The commander expressed that the new withdrawal deadline was simply not logistically possible, and voiced serious concerns that a failure to properly contain ISIS during a U.S. withdrawal would leave American forces vulnerable.
Seizing on the commander’s points, senior State Department officials, in coordination with the Defense Department, then began to urgently formulate a plan to try to convince “the highest levels of this government” not to commit to a pull-out date by emphasizing the impossibility of doing it safely for U.S. troops.
They insisted on the need for a step-by-step process and stressed that no one should commit to a date for withdrawal.
“We need time to work this. We need to work this with the Kurds, we need to work this with the Turks. We need to work this with the rest of the international community which is in shock right now,” one official said.
“A timeline anything like the one that’s been bandied around would undercut our entire diplomatic effort.”
“If you hear anything about a time frame, it’s a lie,” another participant in the discussions said.
It was not clear at the time of publication whether any agreement to change or nullify the proposed deadline had been reached.
‘ISIS is still strong in the region’
In the statement on Wednesday, White House spokesperson Sarah Huckabee Sanders announced that “the United States has defeated the territorial caliphate,” and that a transition to “next phase” of the campaign had begun.
Just last week, U.S. special envoy for the global coalition to defeat ISIS Brett McGurk said the final ground operations against ISIS near Hajin in eastern Syria could take “months,” and that U.S. forces would remain in Syria after the “physical defeat of the caliphate.”
McGurk said that any other approach would be “reckless.”
Last week, SDF commander-in-chief Mazlum told Reuters that he would be forced to redirect his fighters from the fight against ISIS in Hajin to defend the Turkish border in case of an attack by Ankara. If that happens, Mazlum said, “the battle against Daesh is not possible.”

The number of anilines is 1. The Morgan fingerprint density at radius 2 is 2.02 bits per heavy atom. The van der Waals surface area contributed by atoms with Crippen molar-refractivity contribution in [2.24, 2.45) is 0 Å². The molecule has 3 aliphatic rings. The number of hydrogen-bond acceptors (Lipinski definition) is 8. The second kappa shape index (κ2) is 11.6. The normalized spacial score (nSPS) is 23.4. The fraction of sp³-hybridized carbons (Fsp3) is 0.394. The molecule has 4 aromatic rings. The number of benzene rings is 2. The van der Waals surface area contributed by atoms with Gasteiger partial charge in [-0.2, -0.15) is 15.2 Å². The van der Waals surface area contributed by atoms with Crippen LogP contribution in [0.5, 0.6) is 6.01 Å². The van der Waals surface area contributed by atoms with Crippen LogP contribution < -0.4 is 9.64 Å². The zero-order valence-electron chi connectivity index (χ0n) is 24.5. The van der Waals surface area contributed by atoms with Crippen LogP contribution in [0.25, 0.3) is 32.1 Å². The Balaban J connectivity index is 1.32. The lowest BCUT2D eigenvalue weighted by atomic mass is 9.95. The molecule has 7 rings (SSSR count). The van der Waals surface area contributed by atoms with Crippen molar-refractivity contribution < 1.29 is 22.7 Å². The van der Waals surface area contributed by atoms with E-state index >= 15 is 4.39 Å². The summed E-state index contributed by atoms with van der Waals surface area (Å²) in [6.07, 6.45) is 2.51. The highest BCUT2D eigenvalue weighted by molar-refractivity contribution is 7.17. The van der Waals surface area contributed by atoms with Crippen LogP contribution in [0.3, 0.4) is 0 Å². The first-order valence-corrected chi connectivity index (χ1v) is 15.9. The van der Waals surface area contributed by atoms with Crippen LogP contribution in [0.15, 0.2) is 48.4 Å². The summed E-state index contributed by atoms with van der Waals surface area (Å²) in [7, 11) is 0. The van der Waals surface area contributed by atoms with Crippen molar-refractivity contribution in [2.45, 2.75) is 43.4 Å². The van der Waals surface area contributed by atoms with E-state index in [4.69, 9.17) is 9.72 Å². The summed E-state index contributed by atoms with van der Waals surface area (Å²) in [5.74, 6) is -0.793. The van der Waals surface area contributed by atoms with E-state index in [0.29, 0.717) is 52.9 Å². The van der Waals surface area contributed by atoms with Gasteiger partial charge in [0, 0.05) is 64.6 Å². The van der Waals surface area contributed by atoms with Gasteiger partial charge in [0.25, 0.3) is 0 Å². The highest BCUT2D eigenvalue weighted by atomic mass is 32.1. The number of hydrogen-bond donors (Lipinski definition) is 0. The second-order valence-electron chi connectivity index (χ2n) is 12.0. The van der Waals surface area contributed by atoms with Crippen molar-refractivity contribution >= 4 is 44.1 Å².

SDF spokesperson Mustafa Bali on Friday said that ISIS had launched a counter-attack on the town of Hajin, tweeting: “they got high [morale] from U.S. decision to withdraw from Syria.”
“ISIS is still strong in the region,” he added.
from Hajin :
ISIS is launching huge attack, heavy clashes are taking place there.
only 35% percent from Hajin is liberated by our forces.
we think that ISIS will keep launching attacks in the future.
everybody should be aware that #ISIS is still strong pic.twitter.com/kGDZCXA5RG
— Mustafa Bali (@mustefa2bali) December 21, 2018
State Department officials on Wednesday were also seriously concerned that an outbreak of fighting between Turkish military forces and the YPG could leave U.S. personnel in the crossfire.
Administration officials agreed on Tuesday to withdraw the U.S. observation posts along the Syria-Turkey border to show Turkey the American withdrawal was legitimate, and to avoid provoking a Turkish attack on northern Syria while U.S. forces are still present.
Late Thursday, U.S. Defense Secretary James Mattis resigned in protest of Trump’s decision to withdraw American forces from Syria, reportedly after a final attempt to change the president’s mind.
“One core belief I have always held is that our strength as a nation is inextricably linked to the strength of our unique and comprehensive system of alliances and partnerships,” Mattis wrote in a letter to Trump released by the Pentagon.
“We must use all the tools of American power to provide for the common defense, including providing effective leadership to our allies,” he wrote. “The Defeat-ISIS coalition of 74 nations is further proof.”
“I don’t want to say it … but today is a good day for Qassem Soleimani,” a top State Department official said during the internal discussions on Wednesday, referring to the head of Iran’s Islamic Revolutionary Guard Corps Quds Force which has fought on the side of Syrian President Bashar al-Assad.
“I’m tired,” another senior official said.